• thumb
    Jun 12 2011: Hard drugs are already prescribed across the world.

    Too many jobs would be lost by legalizing drugs, much more than it would create. The profit of drug trafficking while at the same time fighting a war or drugs spending billions of tax payers money is simply too high to be jeopardized by legalization. How many people are in jail right now for drug use/possession?
  • thumb
    Jun 3 2011: The U.N.'s Global Commission on Drug Policy (which included Kofi Annan) recently put out a report urging the decriminalization of drugs.,0,1200377.story

    It is their job to look at drug policy and come to an objective conclusion on what ought to be done. These are not stupid people, presumably.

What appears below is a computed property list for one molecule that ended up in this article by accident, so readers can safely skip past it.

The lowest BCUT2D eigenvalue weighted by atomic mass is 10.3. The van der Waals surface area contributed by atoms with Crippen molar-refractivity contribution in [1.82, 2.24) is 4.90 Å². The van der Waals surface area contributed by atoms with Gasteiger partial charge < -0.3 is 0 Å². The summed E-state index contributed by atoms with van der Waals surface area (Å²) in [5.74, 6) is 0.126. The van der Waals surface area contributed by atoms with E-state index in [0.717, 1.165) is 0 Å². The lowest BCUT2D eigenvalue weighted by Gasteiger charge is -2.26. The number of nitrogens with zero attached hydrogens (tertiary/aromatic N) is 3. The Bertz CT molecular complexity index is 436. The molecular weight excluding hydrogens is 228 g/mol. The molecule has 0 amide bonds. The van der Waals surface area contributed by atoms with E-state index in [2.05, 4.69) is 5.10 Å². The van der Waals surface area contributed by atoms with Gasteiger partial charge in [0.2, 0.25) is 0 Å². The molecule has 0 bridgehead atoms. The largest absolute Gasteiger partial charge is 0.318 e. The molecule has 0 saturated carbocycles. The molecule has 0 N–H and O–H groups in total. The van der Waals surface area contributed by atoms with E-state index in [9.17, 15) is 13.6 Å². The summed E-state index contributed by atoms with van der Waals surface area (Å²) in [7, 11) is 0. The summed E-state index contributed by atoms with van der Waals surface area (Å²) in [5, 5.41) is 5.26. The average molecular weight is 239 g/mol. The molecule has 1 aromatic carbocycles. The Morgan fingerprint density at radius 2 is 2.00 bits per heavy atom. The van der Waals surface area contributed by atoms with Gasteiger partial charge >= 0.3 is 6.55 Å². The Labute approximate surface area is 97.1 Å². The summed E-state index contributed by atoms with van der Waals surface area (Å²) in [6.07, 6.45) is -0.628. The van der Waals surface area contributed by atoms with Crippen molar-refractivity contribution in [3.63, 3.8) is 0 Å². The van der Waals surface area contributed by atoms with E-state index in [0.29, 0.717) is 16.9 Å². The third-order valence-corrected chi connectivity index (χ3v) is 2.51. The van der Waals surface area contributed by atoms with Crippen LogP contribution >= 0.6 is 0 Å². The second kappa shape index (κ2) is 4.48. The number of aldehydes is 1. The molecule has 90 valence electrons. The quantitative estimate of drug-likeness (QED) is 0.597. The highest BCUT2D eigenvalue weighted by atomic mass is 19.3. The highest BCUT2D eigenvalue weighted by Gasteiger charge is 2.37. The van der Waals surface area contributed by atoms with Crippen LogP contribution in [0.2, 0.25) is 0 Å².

• thumb
      Jun 3 2011: Good find!
    • thumb
      Jun 21 2011: The US will always veto against decriminalization, unless they get to produce and distribute it themselves... worldwide. But then this will call for a worldwide ban on marijuana farming. I don't mention opiates or coca since the US already run those two...
  • thumb
    Apr 30 2011: Those nay sayers have to take responsibility for past transactions. Legalization has caused a damn thing. Never the less people who support our present policy of drug prohibition will not accept the responsibility for what has happened over the past four decades.
  • thumb